I had my first driving over the Crown Range at sunrise, our notorious alpine pass connecting Queenstown and Wanaka and topping out at around 1100 meters. The highest public road in New Zealand, it’s chock full of windy bends, tight turns, steep climbs and a descent with large drops that can intimidate even the bravest of drivers.
Just remember it wasn’t that long ago that it was dirt and without a guardrail and harden up!
In winter it often is closed or required to have chains for mostly 2WD. It was a veritable wonderland when I crossed over, easily flicking the X-Class into 4WD near the top.
Several strong lattes and a few hours later, I began to get a glimpse of the snowy mountains of Fiordland.
May and June while aren’t always the best weather to experience New Zealand, are the very lowest of low season which means you often have popular haunts like the iconic Milford Road all to yourself.
I find great happiness in revisiting some of my favorite spots in all weather at any time of year around the world, each visit is like seeing it with new eyes, and getting to see Fiordland with fresh snow so early in the winter was even more glorious than I imagined.
The low cloud and fog clung to the mountains on the Te Anau side of the Homer Tunnel, the dividing pass of the Milford Road that descends down into Milford Sound on the other side. It shifted in and out in the sharp winter wind, offering stunning glimpses of the peaks and with the occasional beam of sunlight bathing a slice of the world in golden light.
The cheeky kea (New Zealand’s endangered alpine parrot) were out in full force, equally excited for the fresh snow as I was. Or perhaps the more likely scenario was that they just caught a whiff of new car smell, and were ready to go in and leave their mark, as they are well known for.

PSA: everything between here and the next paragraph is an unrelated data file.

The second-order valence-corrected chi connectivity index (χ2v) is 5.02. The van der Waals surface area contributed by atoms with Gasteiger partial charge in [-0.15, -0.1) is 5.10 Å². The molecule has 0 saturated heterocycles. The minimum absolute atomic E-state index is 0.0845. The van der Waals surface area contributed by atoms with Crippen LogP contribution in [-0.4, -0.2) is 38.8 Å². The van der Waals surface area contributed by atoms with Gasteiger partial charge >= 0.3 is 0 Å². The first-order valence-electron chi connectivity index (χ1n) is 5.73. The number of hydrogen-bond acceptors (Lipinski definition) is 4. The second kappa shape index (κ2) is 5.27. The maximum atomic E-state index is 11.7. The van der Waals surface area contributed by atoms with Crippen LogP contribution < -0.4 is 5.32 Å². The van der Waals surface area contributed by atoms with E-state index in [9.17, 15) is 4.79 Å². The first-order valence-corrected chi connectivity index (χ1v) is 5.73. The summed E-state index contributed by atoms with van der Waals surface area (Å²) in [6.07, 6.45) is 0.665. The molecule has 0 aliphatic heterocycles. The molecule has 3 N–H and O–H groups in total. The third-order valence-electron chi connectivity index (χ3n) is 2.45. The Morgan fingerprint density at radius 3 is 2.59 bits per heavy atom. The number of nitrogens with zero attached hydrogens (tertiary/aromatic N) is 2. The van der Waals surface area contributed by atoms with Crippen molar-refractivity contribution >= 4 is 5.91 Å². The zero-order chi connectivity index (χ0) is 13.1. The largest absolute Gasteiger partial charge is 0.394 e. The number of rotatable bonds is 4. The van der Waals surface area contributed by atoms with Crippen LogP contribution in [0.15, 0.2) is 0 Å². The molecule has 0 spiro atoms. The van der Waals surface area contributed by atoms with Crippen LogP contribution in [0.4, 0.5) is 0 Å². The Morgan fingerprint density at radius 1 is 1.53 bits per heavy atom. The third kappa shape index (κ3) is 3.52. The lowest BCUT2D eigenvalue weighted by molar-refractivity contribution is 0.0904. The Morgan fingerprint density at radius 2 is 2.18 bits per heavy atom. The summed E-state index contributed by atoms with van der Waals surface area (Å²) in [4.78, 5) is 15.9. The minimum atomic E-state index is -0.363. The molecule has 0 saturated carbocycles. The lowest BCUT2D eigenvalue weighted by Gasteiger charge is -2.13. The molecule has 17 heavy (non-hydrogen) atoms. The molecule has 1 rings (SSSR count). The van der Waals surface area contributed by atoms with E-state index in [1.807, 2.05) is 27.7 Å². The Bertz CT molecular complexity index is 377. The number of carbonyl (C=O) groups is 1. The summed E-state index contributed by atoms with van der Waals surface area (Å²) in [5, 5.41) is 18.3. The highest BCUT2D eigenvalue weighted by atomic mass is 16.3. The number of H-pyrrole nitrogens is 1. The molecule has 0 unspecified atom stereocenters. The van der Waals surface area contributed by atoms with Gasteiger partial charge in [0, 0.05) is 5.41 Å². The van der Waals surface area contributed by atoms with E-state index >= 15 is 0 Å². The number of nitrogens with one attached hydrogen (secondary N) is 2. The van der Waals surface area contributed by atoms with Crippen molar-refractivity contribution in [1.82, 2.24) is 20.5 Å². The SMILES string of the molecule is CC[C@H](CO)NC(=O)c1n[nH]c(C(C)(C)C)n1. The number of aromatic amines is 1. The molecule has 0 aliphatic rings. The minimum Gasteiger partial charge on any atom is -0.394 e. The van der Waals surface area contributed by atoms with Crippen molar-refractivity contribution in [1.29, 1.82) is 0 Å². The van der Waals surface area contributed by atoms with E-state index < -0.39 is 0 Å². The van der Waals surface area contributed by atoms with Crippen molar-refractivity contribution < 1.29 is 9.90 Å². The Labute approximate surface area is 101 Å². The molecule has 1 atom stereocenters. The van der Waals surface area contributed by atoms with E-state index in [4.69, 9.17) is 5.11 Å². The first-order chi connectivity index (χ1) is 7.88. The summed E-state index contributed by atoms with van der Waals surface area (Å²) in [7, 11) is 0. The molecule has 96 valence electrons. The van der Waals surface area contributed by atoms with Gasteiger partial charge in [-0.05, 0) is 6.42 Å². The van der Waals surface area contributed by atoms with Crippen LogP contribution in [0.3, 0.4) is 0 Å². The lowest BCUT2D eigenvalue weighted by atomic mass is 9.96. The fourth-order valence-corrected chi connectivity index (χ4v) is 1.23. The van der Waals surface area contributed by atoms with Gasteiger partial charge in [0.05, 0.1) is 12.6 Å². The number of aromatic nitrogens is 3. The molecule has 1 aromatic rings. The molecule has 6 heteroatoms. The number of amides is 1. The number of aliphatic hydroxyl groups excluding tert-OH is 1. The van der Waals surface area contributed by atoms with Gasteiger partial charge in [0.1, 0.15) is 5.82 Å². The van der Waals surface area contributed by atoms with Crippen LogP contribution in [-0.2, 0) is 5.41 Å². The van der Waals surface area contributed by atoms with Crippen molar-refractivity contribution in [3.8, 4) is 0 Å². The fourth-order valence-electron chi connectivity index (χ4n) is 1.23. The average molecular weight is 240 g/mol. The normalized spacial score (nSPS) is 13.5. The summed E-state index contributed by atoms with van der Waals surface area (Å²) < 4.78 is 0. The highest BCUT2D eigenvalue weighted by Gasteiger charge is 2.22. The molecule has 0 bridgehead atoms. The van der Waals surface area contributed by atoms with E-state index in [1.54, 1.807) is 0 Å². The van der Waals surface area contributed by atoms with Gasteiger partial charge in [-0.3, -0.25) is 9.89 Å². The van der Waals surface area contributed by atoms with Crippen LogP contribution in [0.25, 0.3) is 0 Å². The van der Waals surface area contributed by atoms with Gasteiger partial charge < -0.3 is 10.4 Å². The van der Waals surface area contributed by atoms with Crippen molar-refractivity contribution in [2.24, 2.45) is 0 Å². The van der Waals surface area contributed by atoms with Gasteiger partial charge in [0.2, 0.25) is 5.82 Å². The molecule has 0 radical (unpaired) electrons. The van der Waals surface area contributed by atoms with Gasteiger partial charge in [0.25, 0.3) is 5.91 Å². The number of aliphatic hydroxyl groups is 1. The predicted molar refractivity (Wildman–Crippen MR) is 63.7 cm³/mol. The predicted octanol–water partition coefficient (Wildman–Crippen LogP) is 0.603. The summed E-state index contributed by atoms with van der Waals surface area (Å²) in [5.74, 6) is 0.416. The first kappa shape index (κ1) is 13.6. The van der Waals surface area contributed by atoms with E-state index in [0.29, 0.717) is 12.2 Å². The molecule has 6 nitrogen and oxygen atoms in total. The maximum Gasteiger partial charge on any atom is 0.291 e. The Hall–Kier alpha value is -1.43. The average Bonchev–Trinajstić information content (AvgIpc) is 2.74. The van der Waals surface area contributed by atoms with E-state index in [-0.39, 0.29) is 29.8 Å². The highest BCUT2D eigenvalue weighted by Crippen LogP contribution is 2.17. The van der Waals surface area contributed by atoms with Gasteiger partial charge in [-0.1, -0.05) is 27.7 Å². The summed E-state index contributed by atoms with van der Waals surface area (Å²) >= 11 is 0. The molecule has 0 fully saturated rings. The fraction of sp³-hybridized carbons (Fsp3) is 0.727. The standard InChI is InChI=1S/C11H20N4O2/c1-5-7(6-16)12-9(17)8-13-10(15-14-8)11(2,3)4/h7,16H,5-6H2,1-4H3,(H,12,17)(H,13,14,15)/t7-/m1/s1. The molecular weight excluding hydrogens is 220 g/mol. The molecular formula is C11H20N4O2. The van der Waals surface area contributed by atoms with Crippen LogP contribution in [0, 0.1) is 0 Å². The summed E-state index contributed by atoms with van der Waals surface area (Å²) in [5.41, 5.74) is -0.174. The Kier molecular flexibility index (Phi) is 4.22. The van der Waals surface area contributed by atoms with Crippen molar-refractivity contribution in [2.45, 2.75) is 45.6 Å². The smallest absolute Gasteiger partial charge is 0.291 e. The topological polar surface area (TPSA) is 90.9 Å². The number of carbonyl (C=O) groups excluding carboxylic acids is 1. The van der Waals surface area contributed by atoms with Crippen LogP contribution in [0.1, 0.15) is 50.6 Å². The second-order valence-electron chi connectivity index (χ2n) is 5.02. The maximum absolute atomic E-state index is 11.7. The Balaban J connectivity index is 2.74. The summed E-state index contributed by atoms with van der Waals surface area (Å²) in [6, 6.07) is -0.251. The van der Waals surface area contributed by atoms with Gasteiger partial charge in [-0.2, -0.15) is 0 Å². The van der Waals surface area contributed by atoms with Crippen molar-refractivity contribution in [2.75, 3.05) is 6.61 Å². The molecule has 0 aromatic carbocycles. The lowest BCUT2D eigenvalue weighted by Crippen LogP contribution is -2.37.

One opportunistic kea took a nice bite out of the rubber around the doorframe while I was taking a video. Little shits.
As I wove my way higher and higher towards the Homer Tunnel, fresh signs appeared warning of the avalanche danger and advising no stopping, quickly destroying my hopes for revisiting all my favorite photos spots.
The snowy views more than made up for it, and as I made the final leg into Milford Sound itself at sunset, all the cloud disappeared, turning the white peaks orange and gold before quickly dipping behind the iconic Mitre Peak.
Warmed up by the sea air and sunshine, I patrolled the banks of Milford at low tide, one of my favorite past times. Enjoying the disconnectivity and rejoicing in the simple happiness that comes from being alone in a beautiful place, I reflected on that day’s journey, once again glad I chose an adventure over taxes.
I mean seriously, who has ever regretted a spontaneous snow road trip?
Have you been to Milford Sound? Do you love the first snowfalls too? Are winter road trips your jam? Share!
TIP: if you’re planning to road trip around the South Island in winter (May – September), it’s a good idea to hire a 4WD and rent chains AND know how to put them on. Roads like the Milford Road and the Crown Range often have restrictions or close and are covered in snow and ice. Here are some good winter driving tips in New Zealand and you can check the Milford Rd status here)
13 Comments on “A snowy road trip to Milford Sound in winter”
Excellent post. I was checking continuously this blog and I
am impressed! Very useful info particularly the last part
I care for such information a lot. I was seeking this certain information for a very long time.
Thank you and best of luck.
Wow… i really like the pictures, the weather, the winter amazing place this. I really like the way you share your views.
Thank you so much for sharing a great information. I appreciate your time and effort in your work. Keep posting.
Your post about Milford is very much interesting.
Your photography is very good and really looks amazing.
Thanks for sharing this…..
I want more post like this from you.
I hope you share.